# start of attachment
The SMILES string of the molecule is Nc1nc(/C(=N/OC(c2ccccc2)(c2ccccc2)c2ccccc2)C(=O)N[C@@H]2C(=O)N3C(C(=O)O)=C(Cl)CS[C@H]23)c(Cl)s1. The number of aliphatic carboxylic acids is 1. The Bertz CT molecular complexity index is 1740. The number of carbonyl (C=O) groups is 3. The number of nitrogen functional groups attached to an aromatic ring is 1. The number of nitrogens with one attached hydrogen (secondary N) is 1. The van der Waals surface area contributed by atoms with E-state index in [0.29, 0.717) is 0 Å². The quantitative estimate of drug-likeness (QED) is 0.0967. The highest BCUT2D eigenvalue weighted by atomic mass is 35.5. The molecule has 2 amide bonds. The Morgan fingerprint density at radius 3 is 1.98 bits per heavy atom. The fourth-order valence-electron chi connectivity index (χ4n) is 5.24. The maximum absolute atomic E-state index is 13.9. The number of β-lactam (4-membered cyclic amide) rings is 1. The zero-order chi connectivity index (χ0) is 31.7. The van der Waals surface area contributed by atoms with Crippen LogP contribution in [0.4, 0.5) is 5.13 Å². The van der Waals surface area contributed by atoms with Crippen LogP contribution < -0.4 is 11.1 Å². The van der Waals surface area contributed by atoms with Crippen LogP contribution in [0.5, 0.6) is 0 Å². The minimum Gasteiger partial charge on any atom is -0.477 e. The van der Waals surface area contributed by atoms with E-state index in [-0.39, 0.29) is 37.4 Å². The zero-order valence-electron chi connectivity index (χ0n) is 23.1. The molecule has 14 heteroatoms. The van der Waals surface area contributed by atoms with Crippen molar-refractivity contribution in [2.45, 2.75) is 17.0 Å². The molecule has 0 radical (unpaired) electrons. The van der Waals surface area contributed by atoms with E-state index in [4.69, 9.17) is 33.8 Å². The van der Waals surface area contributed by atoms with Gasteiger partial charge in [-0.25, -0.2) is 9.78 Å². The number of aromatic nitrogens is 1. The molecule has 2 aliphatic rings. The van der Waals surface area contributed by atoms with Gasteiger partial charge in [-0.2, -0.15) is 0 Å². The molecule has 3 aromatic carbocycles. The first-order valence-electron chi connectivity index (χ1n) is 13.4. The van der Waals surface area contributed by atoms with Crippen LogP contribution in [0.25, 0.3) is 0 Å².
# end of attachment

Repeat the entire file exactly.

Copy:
The SMILES string of the molecule is Nc1nc(/C(=N/OC(c2ccccc2)(c2ccccc2)c2ccccc2)C(=O)N[C@@H]2C(=O)N3C(C(=O)O)=C(Cl)CS[C@H]23)c(Cl)s1. The number of aliphatic carboxylic acids is 1. The Bertz CT molecular complexity index is 1740. The number of carbonyl (C=O) groups is 3. The number of nitrogen functional groups attached to an aromatic ring is 1. The number of nitrogens with one attached hydrogen (secondary N) is 1. The van der Waals surface area contributed by atoms with E-state index in [0.29, 0.717) is 0 Å². The quantitative estimate of drug-likeness (QED) is 0.0967. The highest BCUT2D eigenvalue weighted by atomic mass is 35.5. The molecule has 2 amide bonds. The Morgan fingerprint density at radius 3 is 1.98 bits per heavy atom. The fourth-order valence-electron chi connectivity index (χ4n) is 5.24. The maximum absolute atomic E-state index is 13.9. The number of β-lactam (4-membered cyclic amide) rings is 1. The zero-order chi connectivity index (χ0) is 31.7. The van der Waals surface area contributed by atoms with Crippen LogP contribution in [0.4, 0.5) is 5.13 Å². The van der Waals surface area contributed by atoms with Crippen LogP contribution < -0.4 is 11.1 Å². The van der Waals surface area contributed by atoms with Crippen LogP contribution in [0.5, 0.6) is 0 Å². The minimum Gasteiger partial charge on any atom is -0.477 e. The van der Waals surface area contributed by atoms with E-state index in [-0.39, 0.29) is 37.4 Å². The zero-order valence-electron chi connectivity index (χ0n) is 23.1. The molecule has 14 heteroatoms. The van der Waals surface area contributed by atoms with Crippen molar-refractivity contribution in [2.45, 2.75) is 17.0 Å². The molecule has 0 radical (unpaired) electrons. The van der Waals surface area contributed by atoms with E-state index in [4.69, 9.17) is 33.8 Å². The van der Waals surface area contributed by atoms with Gasteiger partial charge in [-0.25, -0.2) is 9.78 Å². The number of aromatic nitrogens is 1. The molecule has 2 aliphatic rings. The van der Waals surface area contributed by atoms with Gasteiger partial charge in [-0.2, -0.15) is 0 Å². The molecule has 3 aromatic carbocycles. The first-order valence-electron chi connectivity index (χ1n) is 13.4. The van der Waals surface area contributed by atoms with Crippen LogP contribution in [0.25, 0.3) is 0 Å².